I also introduced Ancestors pages which are akin to outer branches of the tree and show the family of those who married someone in the main tree. My primary focus is on following them from their arrival in Tasmania. This has allowed me to add a huge number of links across our families, showing the complex relationships. The ancestor pages are less fully researched and often incomplete, only including the relevant family members. As the number of people passed 25,000 I also added a custom web site search function. This all happened because somewhere in the process of just building a web site for the Cocker family I became badly infected by a bug; a family history bug which now consumes a lot of my money and most of my time. How could I ever have found Tasmanian and family history dull? There are so many wonderful stories still waiting to be told.
Bob Cocker did one other thing for me. He introduced me to my third cousin, Suzanne Collins, born in Launceston but now living in Perth, Western Australia. Sue is a voracious researcher and she kept me on my toes for years as we collaborated to fill in the gaps. She is also very generous in often helping me research some of my family lines that she has no direct interest in. Others have also made a major contribution to the content of this site. Ian Harvey has generously shared his extensive work on the Harvey family while the core of the Walker family history comes from the book, A Goodly Heritage which is also explained in a separate introduction. I also extend my deep felt thanks to Danny Crothers for his generosity in sharing his scholarly and detailed research on both the Hally and Crothers families.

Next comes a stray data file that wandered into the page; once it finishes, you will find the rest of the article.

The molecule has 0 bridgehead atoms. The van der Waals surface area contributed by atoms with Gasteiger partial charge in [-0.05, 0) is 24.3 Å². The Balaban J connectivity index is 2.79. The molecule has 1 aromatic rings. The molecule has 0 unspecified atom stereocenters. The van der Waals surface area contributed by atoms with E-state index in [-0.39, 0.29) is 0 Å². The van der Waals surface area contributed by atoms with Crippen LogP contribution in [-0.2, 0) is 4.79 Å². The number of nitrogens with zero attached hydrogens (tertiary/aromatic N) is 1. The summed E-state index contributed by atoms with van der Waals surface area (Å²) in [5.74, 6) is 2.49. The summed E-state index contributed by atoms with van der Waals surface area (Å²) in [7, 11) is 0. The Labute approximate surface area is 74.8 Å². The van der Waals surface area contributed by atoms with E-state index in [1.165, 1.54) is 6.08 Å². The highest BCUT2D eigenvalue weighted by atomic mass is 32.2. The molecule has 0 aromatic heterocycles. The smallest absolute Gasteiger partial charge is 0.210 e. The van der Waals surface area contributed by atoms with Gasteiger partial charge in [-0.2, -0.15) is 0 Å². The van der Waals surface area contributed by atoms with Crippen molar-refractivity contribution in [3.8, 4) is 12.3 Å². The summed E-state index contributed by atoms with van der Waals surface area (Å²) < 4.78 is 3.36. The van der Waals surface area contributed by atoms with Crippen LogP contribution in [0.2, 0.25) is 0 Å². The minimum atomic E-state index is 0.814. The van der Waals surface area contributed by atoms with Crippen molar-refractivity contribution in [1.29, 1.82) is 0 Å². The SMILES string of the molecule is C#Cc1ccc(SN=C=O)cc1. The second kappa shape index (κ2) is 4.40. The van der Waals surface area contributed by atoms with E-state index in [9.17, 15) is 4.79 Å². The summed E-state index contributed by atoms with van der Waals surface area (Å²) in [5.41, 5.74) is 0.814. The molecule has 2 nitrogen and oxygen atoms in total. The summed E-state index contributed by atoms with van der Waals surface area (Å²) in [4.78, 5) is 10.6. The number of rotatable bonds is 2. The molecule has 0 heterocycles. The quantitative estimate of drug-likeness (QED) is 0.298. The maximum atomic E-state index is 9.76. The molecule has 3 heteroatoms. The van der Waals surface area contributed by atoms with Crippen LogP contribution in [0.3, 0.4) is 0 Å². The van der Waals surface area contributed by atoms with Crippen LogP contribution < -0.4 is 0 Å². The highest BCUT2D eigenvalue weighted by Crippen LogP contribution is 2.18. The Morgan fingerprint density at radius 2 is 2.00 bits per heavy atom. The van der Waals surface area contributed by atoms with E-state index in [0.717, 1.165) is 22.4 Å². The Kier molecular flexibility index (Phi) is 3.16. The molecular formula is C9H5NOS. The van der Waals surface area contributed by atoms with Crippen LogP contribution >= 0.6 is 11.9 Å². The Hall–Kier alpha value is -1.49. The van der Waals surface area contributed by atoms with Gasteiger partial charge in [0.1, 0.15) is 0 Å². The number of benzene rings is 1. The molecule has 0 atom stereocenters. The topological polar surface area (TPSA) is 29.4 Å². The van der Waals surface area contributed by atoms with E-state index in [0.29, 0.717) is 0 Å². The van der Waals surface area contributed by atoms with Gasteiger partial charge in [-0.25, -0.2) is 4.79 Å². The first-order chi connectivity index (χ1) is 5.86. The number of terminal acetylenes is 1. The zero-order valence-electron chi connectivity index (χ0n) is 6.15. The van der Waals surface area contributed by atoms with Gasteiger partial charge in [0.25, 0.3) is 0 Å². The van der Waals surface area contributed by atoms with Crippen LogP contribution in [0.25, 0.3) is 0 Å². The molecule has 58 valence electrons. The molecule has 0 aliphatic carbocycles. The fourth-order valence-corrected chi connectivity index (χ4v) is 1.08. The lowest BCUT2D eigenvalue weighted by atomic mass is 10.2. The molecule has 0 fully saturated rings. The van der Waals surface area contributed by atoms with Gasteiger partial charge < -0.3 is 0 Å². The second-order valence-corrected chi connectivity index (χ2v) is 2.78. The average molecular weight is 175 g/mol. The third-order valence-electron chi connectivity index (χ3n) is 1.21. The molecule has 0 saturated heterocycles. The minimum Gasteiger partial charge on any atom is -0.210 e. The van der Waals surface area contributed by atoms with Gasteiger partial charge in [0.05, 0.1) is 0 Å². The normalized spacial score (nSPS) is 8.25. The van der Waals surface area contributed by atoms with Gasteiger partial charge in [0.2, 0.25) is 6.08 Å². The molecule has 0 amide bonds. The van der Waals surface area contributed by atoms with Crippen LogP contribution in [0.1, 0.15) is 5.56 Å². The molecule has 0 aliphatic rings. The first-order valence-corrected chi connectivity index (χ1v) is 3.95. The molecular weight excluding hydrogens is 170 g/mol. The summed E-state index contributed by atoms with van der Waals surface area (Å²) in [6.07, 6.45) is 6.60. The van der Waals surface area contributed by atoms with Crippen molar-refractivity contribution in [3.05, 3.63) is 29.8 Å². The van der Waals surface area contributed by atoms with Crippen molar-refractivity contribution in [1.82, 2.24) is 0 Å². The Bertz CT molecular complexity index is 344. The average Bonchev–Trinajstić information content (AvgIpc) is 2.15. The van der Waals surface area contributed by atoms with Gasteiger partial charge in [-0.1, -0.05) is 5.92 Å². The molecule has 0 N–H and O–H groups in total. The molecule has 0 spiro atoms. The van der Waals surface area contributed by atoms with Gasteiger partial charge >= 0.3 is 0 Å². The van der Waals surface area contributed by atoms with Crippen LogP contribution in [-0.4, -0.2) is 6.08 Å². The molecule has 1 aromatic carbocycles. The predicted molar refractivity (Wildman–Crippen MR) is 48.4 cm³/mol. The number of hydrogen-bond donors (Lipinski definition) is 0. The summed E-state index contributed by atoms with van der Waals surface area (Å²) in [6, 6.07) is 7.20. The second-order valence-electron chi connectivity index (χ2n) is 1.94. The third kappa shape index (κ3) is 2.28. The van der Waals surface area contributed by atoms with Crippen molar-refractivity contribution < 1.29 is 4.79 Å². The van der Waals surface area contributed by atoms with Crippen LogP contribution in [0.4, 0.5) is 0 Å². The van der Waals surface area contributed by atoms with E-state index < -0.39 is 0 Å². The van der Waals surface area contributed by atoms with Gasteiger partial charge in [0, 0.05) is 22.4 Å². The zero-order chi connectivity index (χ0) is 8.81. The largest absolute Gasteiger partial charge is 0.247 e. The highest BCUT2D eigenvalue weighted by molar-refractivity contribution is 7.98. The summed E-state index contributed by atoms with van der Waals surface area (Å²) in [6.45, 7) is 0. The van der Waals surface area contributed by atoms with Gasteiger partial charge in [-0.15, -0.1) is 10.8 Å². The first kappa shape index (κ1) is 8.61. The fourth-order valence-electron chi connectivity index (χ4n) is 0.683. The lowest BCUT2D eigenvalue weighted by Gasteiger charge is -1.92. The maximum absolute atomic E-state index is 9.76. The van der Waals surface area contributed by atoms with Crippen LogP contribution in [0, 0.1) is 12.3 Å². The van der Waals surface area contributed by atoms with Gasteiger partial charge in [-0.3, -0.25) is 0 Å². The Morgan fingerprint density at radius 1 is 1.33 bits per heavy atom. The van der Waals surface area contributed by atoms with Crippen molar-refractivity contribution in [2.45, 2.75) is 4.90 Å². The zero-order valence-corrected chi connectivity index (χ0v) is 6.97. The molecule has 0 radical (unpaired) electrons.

At some stage I turned to my wife’s (and hence my daughter's) family history and I added that. I was fascvinated to find that her GG grandparents had been witnesses at the marriage of my G grandparents in 1876.
My website is not historically correct because it does not include sources and references. I have designed it to be as easy as possible for strangers to find themselves and their family and to start their own journey of discovery and it is beyond my resources to publish sources. I am happy to respond to specific queries. It was gratifying in 2015 when the Australian National Library assessed this website as meeting its criteria for significant Australian documentary heritage and adding it to its Pandora program. This means that a twice yearly archive of the site will be saved in perpetuity. It also means that the web site content is now searched as part of the overall Trove content and this will raise its profile and accessibility.
If I have one disappointment it is that more people have not chosen to write a paragraph or story or add a photo for their loved ones. Please do consider this. Find more information on how here. Likewise, if a living person finds a reference to themselves that they are unhappy about, please let me know.
I claim copyright on the entire content of this website which I have created. However I grant any individual permission to reproduce part of it for their own history purposes if, and only if, the source is acknowledged as www.cocker.id.au.
I have recently ventured into DNA testing (Y, mtDNA and autosomal) as a way to both prove (or otherwise) and extend research findings. It seems to have absorbed whatever spare time I once had. I would be particularly pleased to hear from anyone else in the ‘family’ who has been tested.